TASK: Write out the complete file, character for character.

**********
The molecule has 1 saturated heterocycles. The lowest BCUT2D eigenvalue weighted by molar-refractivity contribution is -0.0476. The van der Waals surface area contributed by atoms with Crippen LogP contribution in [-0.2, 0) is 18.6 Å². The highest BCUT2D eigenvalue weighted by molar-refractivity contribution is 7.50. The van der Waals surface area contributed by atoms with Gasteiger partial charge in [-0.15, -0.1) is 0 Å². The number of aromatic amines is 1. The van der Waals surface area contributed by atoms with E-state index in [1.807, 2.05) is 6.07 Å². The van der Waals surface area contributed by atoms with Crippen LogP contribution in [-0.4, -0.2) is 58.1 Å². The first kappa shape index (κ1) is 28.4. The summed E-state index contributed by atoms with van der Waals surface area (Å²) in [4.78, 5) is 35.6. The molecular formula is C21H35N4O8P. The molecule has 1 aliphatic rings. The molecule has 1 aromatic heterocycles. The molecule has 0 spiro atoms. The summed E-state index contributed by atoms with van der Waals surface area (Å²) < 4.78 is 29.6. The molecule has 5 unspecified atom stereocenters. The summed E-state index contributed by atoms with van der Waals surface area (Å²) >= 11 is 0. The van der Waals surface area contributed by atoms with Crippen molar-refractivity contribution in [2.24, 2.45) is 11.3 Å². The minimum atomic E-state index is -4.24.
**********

The molecule has 1 saturated heterocycles. The lowest BCUT2D eigenvalue weighted by molar-refractivity contribution is -0.0476. The van der Waals surface area contributed by atoms with Crippen LogP contribution in [-0.2, 0) is 18.6 Å². The highest BCUT2D eigenvalue weighted by molar-refractivity contribution is 7.50. The van der Waals surface area contributed by atoms with Gasteiger partial charge in [-0.15, -0.1) is 0 Å². The number of aromatic amines is 1. The van der Waals surface area contributed by atoms with E-state index in [1.807, 2.05) is 6.07 Å². The van der Waals surface area contributed by atoms with Crippen LogP contribution in [-0.4, -0.2) is 58.1 Å². The first kappa shape index (κ1) is 28.4. The summed E-state index contributed by atoms with van der Waals surface area (Å²) in [4.78, 5) is 35.6. The molecular formula is C21H35N4O8P. The molecule has 1 aliphatic rings. The molecule has 1 aromatic heterocycles. The molecule has 0 spiro atoms. The summed E-state index contributed by atoms with van der Waals surface area (Å²) < 4.78 is 29.6. The molecule has 5 unspecified atom stereocenters. The summed E-state index contributed by atoms with van der Waals surface area (Å²) >= 11 is 0. The van der Waals surface area contributed by atoms with Crippen molar-refractivity contribution in [2.24, 2.45) is 11.3 Å². The minimum atomic E-state index is -4.24.